Gorge Management Plan Review
Determining the future of Columbia Gorge protection
Clouds over the Columbia River, seen from Vista House. (photographer: Shaari Cohen)

The Columbia River Gorge is a natural scenic treasure and is protected as a federally designated National Scenic Area. Since 2017, the Columbia River Gorge Commission and the U.S. Forest Service have been in the process of reviewing Gorge protection plans, considering input from stakeholders and the public, and revising the Gorge Management Plan.

On Oct. 13, 2020, the Gorge Commission voted to adopt the revised Management Plan on a 9-2 vote. The revised plan includes climate policies, equity policies, strong urban area boundary policies, wetlands protections, doubled stream buffer size for salmon, improved scenic protection, limits on new dwellings in Forest zones, improved farm dwelling standards, stronger mining restrictions and much more. The Revised Management Plan is not perfect, but it is substantially improved. These are the most sweeping policy changes since 1991 when the original Management Plan was adopted.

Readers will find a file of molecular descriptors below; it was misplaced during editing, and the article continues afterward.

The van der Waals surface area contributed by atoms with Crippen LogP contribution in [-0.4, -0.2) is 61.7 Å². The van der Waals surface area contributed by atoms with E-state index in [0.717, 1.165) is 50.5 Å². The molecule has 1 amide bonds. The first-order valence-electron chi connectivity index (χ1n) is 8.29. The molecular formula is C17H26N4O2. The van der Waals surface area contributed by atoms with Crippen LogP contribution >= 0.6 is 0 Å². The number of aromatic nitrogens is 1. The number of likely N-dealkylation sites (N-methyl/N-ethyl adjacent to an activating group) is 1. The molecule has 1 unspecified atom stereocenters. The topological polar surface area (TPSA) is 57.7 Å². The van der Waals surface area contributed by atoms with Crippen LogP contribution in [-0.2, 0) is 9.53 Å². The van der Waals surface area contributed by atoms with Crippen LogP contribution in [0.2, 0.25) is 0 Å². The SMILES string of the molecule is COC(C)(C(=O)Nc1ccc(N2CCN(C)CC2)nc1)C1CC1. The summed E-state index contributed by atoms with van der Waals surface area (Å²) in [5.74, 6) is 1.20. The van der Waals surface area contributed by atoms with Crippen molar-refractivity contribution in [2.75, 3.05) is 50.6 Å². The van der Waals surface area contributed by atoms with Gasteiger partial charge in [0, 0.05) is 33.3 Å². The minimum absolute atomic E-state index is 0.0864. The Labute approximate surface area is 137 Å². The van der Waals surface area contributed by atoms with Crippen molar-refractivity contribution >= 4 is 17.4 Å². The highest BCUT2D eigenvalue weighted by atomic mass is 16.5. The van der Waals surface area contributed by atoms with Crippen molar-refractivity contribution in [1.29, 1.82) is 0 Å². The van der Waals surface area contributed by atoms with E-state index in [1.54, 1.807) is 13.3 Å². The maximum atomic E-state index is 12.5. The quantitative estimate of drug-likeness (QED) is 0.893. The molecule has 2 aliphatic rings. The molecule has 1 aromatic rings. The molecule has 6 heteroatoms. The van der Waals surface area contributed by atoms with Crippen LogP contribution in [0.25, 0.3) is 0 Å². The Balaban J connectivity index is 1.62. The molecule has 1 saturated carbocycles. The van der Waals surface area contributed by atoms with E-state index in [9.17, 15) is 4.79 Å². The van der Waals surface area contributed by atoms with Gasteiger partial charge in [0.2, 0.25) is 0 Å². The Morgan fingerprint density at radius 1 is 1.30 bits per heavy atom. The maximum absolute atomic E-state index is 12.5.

Background

As a National Scenic Area, the Gorge is also home to 13 communities, or urban areas, where economic development is intended to occur.

When enacted in 1986, the Columbia River Gorge National Scenic Area Act required the development of a Management Plan that ensures the protection and enhancement of scenic, natural, cultural, and recreation resources. The Management Plan also must protect agricultural lands, forest lands, and open spaces. The original Management Plan was adopted in 1991 (and until the 2020 review had been reviewed only once in 25 years (view current Management Plan), although the law requires it to be reviewed at least once every ten years. Prior to the 2020 revision, most of the resource protection provisions of the plan were based on inventories, science, and policies that are more than 25 years old.

Many of the issues raised by the public during the last review of the plan were not addressed in subsequent years, and development on sensitive lands within the National Scenic Area continued to march forward under these outdated guidelines.